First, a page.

CAVANAUGH: What kinds of prisoners will stay in San Diego? Go ahead, sheriff gore.
GORE: It would be the nonviolent, non-serious, non-sex offenders will come to San Diego County. Other more serious offenders will continue to go off and be sent to state prisons. I think what the viewers have to remember, when these people are released they always came back to the county from which they were sentenced. So it's not like all of a sudden these people are going to be in San Diego County. They have been coming here before. Hopefully when they come out of our jails, we can better prepare them to be good citizens in our community than has happened in the past. That's going to be our challenge.
CAVANAUGH: Secretary Cate, there are some victims' rights group who challenge whether or not the criteria the state uses for nonviolent, etc., criminals actually do target nonviolent criminals. They point to the idea that some of the criminals have been convicted on. Possessing weapons and things of that nature. Of are you going to be reviewing this criterion at all now that this realignment is in place?
CATE: Well, we have been reviewing temperature we've been meeting with officials from -- representing statewide local low enforcement for about 9 months now. We have a regular weekly meeting where we talk about realignment, and the pros and cons and to make sure we get it right. And as a result of input from local law enforcement, that point was made. Many people said there are some serious crimes out there that the legislation has never recognized as formally violent. So we added about 60 additional crimes to the list at the request of local law enforcement leaders from sheriff's offices, police departments, and probation offices. And the DAs in Democrat pointed this out. We've made some adjustments, and like any program, I'm sure the governor wants to continue to hear from law enforcement on what parts are working and what fine tuning needs to happen.
CAVANAUGH: It sounds like a lot of the strategy for San Diego County is not necessarily to billed more jail space but to get more programs up and running that will reintroduce nonviolent, nonsexual offenders into society; is that correct?
GORE: Twofold, we're going to have to increase our capacity some. We're scheduled to take back one thousand beds in 2015. That's a long time between now and 2015. So we're now studying how we can fill that void and add more beds until we get to 2015. But the challenge is going to be to lower that recidivism rate so we don't have to deal with these people over and over again. That's our challenge. And that's what we're working very hard to try to accomplish.
CAVANAUGH: There is a program that our district attorney, Bonnie Dumanis has implemented that is -- has reduced the recidivism rate, I think, remarkably, but it's only for people who decide they want to plead guilty and get into this program right at the beginning. There are any plans to expand a program like that, maybe to encompass people who have lost their criminal case and yet still want to take part in a program like that?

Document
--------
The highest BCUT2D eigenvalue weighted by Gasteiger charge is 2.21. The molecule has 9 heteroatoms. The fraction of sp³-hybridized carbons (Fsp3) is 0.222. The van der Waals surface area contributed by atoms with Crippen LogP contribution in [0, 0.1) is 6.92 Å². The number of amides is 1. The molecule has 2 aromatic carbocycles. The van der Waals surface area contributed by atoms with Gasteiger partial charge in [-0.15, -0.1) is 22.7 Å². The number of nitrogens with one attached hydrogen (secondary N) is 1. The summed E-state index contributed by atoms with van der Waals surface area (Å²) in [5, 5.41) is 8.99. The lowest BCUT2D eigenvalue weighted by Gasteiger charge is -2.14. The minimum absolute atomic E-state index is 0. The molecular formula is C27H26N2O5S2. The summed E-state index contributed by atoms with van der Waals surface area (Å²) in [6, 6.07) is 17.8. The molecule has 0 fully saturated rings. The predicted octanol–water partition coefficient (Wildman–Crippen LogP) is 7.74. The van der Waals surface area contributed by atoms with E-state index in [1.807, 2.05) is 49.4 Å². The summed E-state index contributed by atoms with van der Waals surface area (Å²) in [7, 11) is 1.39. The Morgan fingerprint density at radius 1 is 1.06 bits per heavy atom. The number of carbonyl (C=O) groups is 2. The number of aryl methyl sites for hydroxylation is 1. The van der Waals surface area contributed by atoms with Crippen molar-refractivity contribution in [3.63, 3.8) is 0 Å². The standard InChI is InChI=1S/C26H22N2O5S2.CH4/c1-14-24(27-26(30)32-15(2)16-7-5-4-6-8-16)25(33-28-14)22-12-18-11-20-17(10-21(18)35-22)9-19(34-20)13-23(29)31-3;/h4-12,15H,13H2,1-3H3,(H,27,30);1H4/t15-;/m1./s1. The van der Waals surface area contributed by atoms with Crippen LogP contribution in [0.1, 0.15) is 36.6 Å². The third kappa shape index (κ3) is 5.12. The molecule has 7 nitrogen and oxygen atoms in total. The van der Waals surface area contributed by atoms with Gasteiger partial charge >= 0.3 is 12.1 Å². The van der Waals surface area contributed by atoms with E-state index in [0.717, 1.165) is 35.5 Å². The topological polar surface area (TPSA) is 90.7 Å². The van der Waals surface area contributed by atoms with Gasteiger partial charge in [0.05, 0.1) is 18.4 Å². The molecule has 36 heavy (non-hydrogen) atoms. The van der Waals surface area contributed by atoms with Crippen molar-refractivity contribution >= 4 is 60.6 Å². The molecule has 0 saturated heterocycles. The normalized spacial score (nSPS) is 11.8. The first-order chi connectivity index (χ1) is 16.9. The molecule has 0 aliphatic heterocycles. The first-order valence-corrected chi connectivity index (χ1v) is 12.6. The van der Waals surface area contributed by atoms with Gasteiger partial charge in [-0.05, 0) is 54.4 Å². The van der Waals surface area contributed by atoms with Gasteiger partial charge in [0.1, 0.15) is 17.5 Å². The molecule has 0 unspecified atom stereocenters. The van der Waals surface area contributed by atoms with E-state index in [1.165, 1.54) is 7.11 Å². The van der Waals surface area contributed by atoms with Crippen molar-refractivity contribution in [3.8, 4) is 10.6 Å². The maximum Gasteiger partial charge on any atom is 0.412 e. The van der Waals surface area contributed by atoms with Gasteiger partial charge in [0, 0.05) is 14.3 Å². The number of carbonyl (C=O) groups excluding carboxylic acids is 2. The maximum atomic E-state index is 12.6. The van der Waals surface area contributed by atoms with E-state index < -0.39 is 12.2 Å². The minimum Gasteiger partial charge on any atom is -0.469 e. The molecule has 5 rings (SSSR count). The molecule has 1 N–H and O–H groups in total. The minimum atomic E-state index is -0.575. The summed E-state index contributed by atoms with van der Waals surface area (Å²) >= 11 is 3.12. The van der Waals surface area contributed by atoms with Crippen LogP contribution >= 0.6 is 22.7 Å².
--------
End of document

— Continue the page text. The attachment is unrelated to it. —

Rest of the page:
GORE: No, absolutely. That's what you're referring to is I think it's local reentry program. And it's been success. We're going to have to expand those programs to a larger population. Right now, the average sentenced inmate in our jail stays for 75 days. Now the average term of incarceration with these new non-non-nons as we call them, will be about 18 months. Two things, we just can't let somebody sit in a jail cell for 18 months. And secondly, it's a wasted opportunity to maybe make them better citizens when they get out, to deal with some of the underlying problems that put them in prison, whether it's anger management, substance abuse problems, literacy, unable to hold a job, those are the issues we're going to work on to try to lower that population and re-- make them more successful when they reenter our communities.
CAVANAUGH: Secretary Cate, the underlying reason for this prison realignment are the criminal cases and the problems that the state prison system has had with overcrowding. And I'm wondering how this particular program, the realignment goal, the structure, is going to take the state prisons to that goal of a manageable population.
CATE: Well, that's a good point. The U.S. Supreme Court has ordered the state to reduce its population by about 30 to 33,000 offenders over the course of 2 years. And that has to happen in 6-month periods. So we're supposed to reduce our population by 10,000 by Christmas eve. And that's something that I think a lot of folks have forgotten. Without realignment, we would be facing massive early release as a result of the U.S. Supreme Court order. We get a big reduction in these first few months of realignment mostly because the short term offenders that have been coming through the system at a market rate will no longer come. For example, last year, 47,000 offenders came to prison for 90 days or les. Most of those were parole violators and low level offenders. Those are the kind of offenders that the sheriffs throughout the state will be will jailing and will be providing rehabilitation to, and that the probation chiefs, many of them will be providing the super vision for those offenders. Buff it will markedly reduce our population of short term offenders very quickly.